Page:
Police probe allegations against Peters Township football coach
By Adam Brandolph
Published: Friday, Jan. 27, 2012
Peters police are investigating a claim that the head coach of the Peters Township High School football team put players with concussion symptoms back into games and practices, Chief Harry Freucht said on Thursday.
"We're looking into it," Freucht said. "But it just got started. ... I'm not going to predict what charges, if any, will be filed. It's just too early."
School district Superintendent Nina Zetty called the allegations against varsity football coach Richard Piccinini "unfounded." Piccinini, 43, of Green Tree could not be reached for comment.
"The police opened the investigation because someone in Peters Township reported it to (Washington County) Children and Youth Services," which reported it to police, Zetty said. "The police did not initiate the investigation for any other reason."
Lori Harbert, director of Washington County CYS, referred calls to Peters police.
A crowd of parents and students attended a meeting last week in which the Peters Township School Board voted 6-3 to retain Piccinini as coach. They turned out because they said the board did not thoroughly investigate claims that Piccinini had told injured players to play.
Physical therapist Mark Mortland, who has provided physical therapy and athletic training services for the district since 2003, sent e-mails to Zetty beginning Nov. 30, saying he "personally witnessed ... the most deplorable, disrespectful and disgraceful behavior from a head coach in any sport I have ever seen."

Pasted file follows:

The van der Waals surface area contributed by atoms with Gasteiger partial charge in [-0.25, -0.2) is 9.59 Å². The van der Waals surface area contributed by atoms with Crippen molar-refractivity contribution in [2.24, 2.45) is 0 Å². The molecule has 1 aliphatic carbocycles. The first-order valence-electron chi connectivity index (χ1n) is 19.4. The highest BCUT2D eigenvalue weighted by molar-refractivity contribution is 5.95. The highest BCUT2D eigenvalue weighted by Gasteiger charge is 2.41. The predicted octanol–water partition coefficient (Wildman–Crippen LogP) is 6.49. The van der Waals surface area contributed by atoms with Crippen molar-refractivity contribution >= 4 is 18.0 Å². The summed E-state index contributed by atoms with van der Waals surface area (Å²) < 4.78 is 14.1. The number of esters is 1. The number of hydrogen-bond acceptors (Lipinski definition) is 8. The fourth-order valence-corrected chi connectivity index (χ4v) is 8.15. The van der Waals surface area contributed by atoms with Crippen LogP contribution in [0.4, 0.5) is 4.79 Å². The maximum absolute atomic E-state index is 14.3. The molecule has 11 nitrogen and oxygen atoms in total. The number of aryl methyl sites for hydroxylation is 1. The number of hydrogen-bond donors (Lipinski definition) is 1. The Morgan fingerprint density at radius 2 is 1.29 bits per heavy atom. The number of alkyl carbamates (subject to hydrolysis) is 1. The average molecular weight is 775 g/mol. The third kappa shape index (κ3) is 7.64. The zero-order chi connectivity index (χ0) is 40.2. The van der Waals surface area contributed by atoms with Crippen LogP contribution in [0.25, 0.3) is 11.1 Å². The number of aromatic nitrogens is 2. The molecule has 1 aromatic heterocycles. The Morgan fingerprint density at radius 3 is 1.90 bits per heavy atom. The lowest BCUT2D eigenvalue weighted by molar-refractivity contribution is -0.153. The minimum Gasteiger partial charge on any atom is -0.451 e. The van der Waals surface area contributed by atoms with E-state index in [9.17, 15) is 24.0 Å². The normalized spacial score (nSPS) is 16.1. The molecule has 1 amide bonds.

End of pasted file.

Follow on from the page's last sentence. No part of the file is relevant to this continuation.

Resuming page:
"I have been providing athletic training services to high schools, college and professional sporting teams for 25 years and have never seen anything like this year's head football coach," he wrote in the e-mail, which circulated to football parents and which the Tribune-Review obtained.
Mortland said Piccinini interfered with the job of athletic trainers as they treated injured players. Mortland, who remains a district employee, could not be reached for comment.
Zetty said she took the issue to high school Athletic Director Brian Geyer and Principal Lori Pavlik after Mortland's first e-mail.
Geyer and Pavlik referred questions to district spokeswoman Shelly Belcher, who said administrators looked into the claims.
"Any concerns regarding the safety of our kids are taken very seriously," Belcher said. "What they found was really while injuries are part of athletics, and according to (another) trainer for the student teams, no student went back in to play without being (cleared to do so)."
School board member Bill Merrell, one of the three who voted against retaining Piccinini, said board members discussed Mortland's allegations against Piccinini "extensively" in executive session on Jan. 18.
"We were told they had looked into it, but I wasn't privy to any investigations that were supposedly done," he said. "A third of the board voted in the minority. I would make an assumption that maybe there was some doubt."
Michele Bittel, a football player's parent, said she does not believe that Mortland, who served for 16 years as the Pittsburgh Penguins physical therapist and head athletic trainer, would say anything negative about the coach without proof.
"I have a lot of respect for Mark and feel he is a professional in his community," Bittel said. "If they trust him with Sidney Crosby, I trust him with my son."
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